Hunger doesn’t get the attention in summer that it does during the holiday season, but plenty of Johnson County food pantries are still working to bring in donations and pass them out to needy neighbors.
Many of them focus on people who live nearby, but other pantries reach out to particular groups, including immigrants and families who need kosher food.
Pastor Michel Borchardt and members of All Nations Church in Merriam recognized the need in their own city, so they established the All Nations Community Food Pantry last October.
“In our immediate area, there is not another food pantry,” he said. “And trying to serve a radius of people, we certainly don’t want to overlap (with other pantries) but unfortunately I’ve heard it said that like McDonald’s, you can almost have a food pantry every mile and it still probably wouldn’t be enough.”
Borchardt said more people visit his church’s pantry each week.
“We try to be as generous as possible with what resources we have but what we’re finding is that it’s just not enough,” he said. “We don’t see any letdown in terms of the need.”
Some food pantries in the area are prepared to handle diverse needs.
The Olathe Community Food Pantry offers assistance in Spanish and also has hearing impaired volunteers on staff.
“We could not work without (Spanish-speaking volunteers),” said pantry co-coordinator Kathy Gaumer, who noted that 80 percent of the organization’s clientele speaks Spanish.
Yachad Kosher Food Pantry in Overland Park distributes only kosher foods but will give it to anyone in need without income guidelines.
“If you need food then you should be able to just get it,” said Rabbi Mendy Wineberg of Chabad House Center of Kansas City, which houses the food pantry.
As the only kosher food pantry in the area, Yachad serves a larger radius than most Johnson County pantries do. Sherrill Parkhurst, co-director of the pantry, said its clientele has greatly increased in the past two to three years, particularly during the summer.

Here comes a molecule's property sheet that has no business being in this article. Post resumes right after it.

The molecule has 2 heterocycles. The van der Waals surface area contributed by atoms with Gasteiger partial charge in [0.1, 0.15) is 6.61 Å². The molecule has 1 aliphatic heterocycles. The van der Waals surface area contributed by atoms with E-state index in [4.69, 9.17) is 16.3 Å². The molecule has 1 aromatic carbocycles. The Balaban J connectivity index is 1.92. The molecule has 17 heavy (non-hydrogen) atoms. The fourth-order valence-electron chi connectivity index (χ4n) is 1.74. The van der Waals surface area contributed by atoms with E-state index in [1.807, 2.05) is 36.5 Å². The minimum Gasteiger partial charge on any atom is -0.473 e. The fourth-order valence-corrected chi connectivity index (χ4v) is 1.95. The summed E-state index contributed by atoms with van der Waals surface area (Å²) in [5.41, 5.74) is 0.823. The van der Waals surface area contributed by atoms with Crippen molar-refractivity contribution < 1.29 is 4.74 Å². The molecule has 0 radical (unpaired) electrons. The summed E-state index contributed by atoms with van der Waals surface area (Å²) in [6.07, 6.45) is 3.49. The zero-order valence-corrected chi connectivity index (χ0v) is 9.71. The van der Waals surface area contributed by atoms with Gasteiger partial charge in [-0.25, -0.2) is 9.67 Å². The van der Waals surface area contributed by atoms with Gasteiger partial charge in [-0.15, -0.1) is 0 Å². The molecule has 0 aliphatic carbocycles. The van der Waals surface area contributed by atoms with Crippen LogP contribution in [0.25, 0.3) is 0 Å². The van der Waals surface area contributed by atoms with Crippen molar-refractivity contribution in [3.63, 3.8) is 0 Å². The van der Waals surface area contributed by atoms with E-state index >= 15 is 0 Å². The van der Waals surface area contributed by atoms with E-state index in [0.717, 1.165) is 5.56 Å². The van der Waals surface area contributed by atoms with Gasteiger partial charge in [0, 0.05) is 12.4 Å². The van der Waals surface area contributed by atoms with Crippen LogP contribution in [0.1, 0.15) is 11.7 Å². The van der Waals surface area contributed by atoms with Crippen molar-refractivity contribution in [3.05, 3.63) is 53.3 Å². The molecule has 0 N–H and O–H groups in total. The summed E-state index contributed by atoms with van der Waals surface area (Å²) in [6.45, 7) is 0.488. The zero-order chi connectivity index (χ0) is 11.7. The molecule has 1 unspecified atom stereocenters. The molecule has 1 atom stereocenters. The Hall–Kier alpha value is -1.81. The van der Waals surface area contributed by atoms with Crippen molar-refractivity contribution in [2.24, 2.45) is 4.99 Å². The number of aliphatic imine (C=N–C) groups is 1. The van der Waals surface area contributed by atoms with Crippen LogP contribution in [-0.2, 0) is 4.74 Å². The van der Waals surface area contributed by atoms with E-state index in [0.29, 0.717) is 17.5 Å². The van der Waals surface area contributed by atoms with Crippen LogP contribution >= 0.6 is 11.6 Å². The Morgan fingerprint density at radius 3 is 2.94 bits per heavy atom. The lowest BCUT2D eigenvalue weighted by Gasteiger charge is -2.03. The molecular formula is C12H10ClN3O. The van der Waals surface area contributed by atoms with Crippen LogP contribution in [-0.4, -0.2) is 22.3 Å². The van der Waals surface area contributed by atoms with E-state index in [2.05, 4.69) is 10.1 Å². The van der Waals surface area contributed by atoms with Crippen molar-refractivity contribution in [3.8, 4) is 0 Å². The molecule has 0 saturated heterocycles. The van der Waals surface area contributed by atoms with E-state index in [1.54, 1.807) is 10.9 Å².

Summer — when kids are out of school — and the beginning the year — when holiday donations are gone — are two of the most difficult periods for the food pantry at Catholic Charities in Overland Park, said volunteer manager Lee Weigel.
“In the summertime the demand goes up and at the same time, from our standpoint, the donations go down,” he said. “When we have food drives, like at churches, the attendance is usually down in the summertime.”
According to United Community Services of Johnson County, the number of students in all Johnson County school districts who received free or reduced lunches increased 37.4 percent over five years.
Karen Wulfkuhle, executive director of the United Community Services of Johnson County, said some schools offer children lunches during the summer through the U.S. Department of Agriculture’s Summer Food Service Program, but it is not enough.
“(The program) does help families, but it certainly does not take care of all their nutritional needs and food,” she said.
Ellen Feldhausen, director of communications for Harvesters — The Community Food Network, said no single agency or federal program can solve the problem of hunger.
“It takes everyone working together to feed the hungry people in our community,” she said.